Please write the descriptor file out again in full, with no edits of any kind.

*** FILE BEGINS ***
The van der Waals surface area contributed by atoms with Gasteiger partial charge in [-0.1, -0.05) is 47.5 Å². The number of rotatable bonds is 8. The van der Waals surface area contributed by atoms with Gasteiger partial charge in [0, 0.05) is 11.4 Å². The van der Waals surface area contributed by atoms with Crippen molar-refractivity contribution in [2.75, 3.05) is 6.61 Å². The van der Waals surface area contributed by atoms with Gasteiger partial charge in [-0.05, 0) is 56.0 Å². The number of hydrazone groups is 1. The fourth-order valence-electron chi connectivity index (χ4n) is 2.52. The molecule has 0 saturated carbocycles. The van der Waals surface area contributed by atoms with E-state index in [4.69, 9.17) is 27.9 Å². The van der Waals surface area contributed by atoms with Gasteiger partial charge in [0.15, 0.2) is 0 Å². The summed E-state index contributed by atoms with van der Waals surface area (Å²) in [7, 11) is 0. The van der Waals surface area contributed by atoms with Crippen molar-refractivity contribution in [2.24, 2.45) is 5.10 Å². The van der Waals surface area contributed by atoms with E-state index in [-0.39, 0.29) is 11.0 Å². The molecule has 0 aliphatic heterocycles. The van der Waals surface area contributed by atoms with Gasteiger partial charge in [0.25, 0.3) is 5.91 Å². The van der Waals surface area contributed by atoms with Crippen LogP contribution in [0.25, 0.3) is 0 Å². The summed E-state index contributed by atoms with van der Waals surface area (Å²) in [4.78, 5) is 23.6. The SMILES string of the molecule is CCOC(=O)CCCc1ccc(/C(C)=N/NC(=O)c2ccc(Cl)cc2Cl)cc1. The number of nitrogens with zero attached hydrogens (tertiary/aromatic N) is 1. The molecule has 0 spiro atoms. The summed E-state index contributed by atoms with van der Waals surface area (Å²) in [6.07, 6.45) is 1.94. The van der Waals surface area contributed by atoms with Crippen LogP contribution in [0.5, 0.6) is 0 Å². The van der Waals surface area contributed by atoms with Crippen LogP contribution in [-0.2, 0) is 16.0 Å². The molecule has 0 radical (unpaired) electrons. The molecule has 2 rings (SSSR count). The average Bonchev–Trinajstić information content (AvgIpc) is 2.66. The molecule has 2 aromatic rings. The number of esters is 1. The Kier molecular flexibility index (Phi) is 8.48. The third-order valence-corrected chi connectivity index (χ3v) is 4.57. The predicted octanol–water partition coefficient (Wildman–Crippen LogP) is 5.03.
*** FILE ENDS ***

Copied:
The van der Waals surface area contributed by atoms with Gasteiger partial charge in [-0.1, -0.05) is 47.5 Å². The number of rotatable bonds is 8. The van der Waals surface area contributed by atoms with Gasteiger partial charge in [0, 0.05) is 11.4 Å². The van der Waals surface area contributed by atoms with Crippen molar-refractivity contribution in [2.75, 3.05) is 6.61 Å². The van der Waals surface area contributed by atoms with Gasteiger partial charge in [-0.05, 0) is 56.0 Å². The number of hydrazone groups is 1. The fourth-order valence-electron chi connectivity index (χ4n) is 2.52. The molecule has 0 saturated carbocycles. The van der Waals surface area contributed by atoms with E-state index in [4.69, 9.17) is 27.9 Å². The van der Waals surface area contributed by atoms with Gasteiger partial charge in [0.15, 0.2) is 0 Å². The summed E-state index contributed by atoms with van der Waals surface area (Å²) in [7, 11) is 0. The van der Waals surface area contributed by atoms with Crippen molar-refractivity contribution in [2.24, 2.45) is 5.10 Å². The van der Waals surface area contributed by atoms with E-state index in [-0.39, 0.29) is 11.0 Å². The molecule has 0 aliphatic heterocycles. The van der Waals surface area contributed by atoms with Gasteiger partial charge in [0.25, 0.3) is 5.91 Å². The van der Waals surface area contributed by atoms with Crippen LogP contribution in [0.25, 0.3) is 0 Å². The summed E-state index contributed by atoms with van der Waals surface area (Å²) in [4.78, 5) is 23.6. The SMILES string of the molecule is CCOC(=O)CCCc1ccc(/C(C)=N/NC(=O)c2ccc(Cl)cc2Cl)cc1. The number of nitrogens with zero attached hydrogens (tertiary/aromatic N) is 1. The molecule has 0 spiro atoms. The summed E-state index contributed by atoms with van der Waals surface area (Å²) in [6.07, 6.45) is 1.94. The van der Waals surface area contributed by atoms with Crippen LogP contribution in [0.5, 0.6) is 0 Å². The van der Waals surface area contributed by atoms with Crippen LogP contribution in [-0.2, 0) is 16.0 Å². The molecule has 0 radical (unpaired) electrons. The molecule has 2 rings (SSSR count). The average Bonchev–Trinajstić information content (AvgIpc) is 2.66. The molecule has 2 aromatic rings. The number of esters is 1. The Kier molecular flexibility index (Phi) is 8.48. The third-order valence-corrected chi connectivity index (χ3v) is 4.57. The predicted octanol–water partition coefficient (Wildman–Crippen LogP) is 5.03.